Before I can start boasting a "greener than thou" attitude, let me tell you I still drive a Buick Regal, with less than stellar gas mileage. There are a couple of reasons for this. Number one, I can't afford a hybrid, even though my car Green Grandma car magnet would look more appropriate on one. Number two, I don't want to give up my heated leather seats. Now that's rather self-centered, isn't it?
The bottom line, which I refer to from time to time, is that going green doesn't require a total change of lifestyle. Not everyone is going to turn into an Ed Begley, Jr. While I admire his devotion and lack of hypocrisy, I'm not quite willing to go to those extremes. Does that make me a hypocrite? I hope not.
If everyone did their part, even in small ways, it would make a huge difference. If more people would use reusable bags, rather than taking home a dozen plastic bags with each trip to the grocery store, there wouldn't be a need for laws banning plastic bags. After all, don't we have enough laws already?? The same goes for plastic water bottles. Banning them is not the answer. While I use filtered water at home and often carry a BPA-free plastic container of it with me, there are times when I need to buy a bottle of water when I'm out. If bottled water is no longer available, what are we supposed to do? Buy a plastic bottle of soda? Now that sounds like a healthy alternative! When will common sense return to the U.S.?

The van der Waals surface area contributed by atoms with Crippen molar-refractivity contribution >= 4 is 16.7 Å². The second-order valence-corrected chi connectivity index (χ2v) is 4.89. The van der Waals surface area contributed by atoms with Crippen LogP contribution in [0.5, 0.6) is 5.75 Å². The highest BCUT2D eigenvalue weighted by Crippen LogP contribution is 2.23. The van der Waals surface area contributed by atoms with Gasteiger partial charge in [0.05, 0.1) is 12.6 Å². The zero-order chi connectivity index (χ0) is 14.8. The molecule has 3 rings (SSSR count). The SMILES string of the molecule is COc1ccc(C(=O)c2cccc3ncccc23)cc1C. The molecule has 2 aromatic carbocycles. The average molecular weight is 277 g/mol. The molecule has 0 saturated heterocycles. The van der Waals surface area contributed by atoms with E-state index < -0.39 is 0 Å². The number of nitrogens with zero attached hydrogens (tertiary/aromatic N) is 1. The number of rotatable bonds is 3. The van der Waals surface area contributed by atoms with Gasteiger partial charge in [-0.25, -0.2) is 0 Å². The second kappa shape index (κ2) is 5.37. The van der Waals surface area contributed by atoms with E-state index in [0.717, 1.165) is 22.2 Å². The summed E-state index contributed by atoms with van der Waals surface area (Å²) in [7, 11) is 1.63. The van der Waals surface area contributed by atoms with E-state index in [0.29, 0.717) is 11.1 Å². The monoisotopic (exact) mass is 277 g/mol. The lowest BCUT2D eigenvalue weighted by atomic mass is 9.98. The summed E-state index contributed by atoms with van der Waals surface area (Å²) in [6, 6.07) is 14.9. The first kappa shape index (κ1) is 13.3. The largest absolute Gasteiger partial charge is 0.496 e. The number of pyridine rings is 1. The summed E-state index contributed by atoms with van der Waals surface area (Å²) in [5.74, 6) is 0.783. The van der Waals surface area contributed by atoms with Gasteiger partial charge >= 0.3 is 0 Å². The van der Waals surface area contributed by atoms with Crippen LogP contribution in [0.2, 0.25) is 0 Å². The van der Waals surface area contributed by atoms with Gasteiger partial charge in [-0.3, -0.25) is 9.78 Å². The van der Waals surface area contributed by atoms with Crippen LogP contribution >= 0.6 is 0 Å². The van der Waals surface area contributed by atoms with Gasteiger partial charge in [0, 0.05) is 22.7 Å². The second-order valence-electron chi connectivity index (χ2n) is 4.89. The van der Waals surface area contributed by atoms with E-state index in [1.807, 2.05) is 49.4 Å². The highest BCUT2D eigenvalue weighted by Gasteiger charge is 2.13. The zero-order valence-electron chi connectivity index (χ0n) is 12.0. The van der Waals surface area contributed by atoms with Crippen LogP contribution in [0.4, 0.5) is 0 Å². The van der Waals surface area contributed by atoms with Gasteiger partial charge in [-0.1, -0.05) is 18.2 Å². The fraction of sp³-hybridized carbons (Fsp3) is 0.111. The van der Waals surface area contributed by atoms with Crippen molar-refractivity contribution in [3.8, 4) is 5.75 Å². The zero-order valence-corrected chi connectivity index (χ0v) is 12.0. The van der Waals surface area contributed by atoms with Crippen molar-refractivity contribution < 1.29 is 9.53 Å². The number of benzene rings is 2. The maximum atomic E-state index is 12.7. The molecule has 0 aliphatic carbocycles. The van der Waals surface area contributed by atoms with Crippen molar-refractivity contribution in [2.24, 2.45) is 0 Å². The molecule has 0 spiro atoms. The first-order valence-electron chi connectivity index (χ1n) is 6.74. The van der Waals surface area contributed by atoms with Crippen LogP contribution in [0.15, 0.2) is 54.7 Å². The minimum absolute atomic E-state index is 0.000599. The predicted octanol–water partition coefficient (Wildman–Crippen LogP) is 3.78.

There is a major complaint that plastic bottles are filling up the landfills. But, folks, plastic water bottles are recyclable. The problem comes down to a few different things.
- People are too lazy to recycle. That may seem a bit judgmental, but it's true. I've watched as people, who I thought had sense, have tossed large plastic containers in the trash because there wasn't recycling nearby and they'd have to, gasp, carry it home to recycle it. Which brings me to my second point.
- Too many businesses, churches, shopping malls, parks, etc. do not have recylcing receptacles or recycling pickup. Why is it that the citizens can be fined for not recycling in their homes, but can toss as much recyclable materials away when they are shopping, at work or enjoying a day at the park? What is that about??
- And back to my original point: People are too lazy to recycle.
So, what's the answer? How do we rouse people from their comfort zones and encourage them to recycle? First, we can do it by example. Second, we can offer to recycle for them. Third, we can contact business owners, mall managers, etc. and request recycling receptacles. Recycling can actually bring in money for some businesses, so research that and talk money with them. That's a sure way to get their attention.
As far as the plastic bags go...here's an idea for you. Purchase a supply of cloth bags and stand outside a grocery store where you can hand them to customers as they head into the store. It would cost you a little bit, but who knows what that little gesture could lead to. You could even slip a sheet of paper with plastic bag stats inside.
Remember, every little bit helps. You don't have to give up everything in your life. Maybe unplug the microwave when you're not using it, but you don't have to get rid of it. Maybe you need a plastic store grocery bag or two for garbage, but you don't need a cupboard full. Little changes.
If nothing else, I hope I'll make you think twice the next time you're about to toss a water or soda bottle into the trash. Stick it in your purse or cloth shopping bag and take it home to recycle. Our babies and grandbabies are counting on you.
Keeping it green,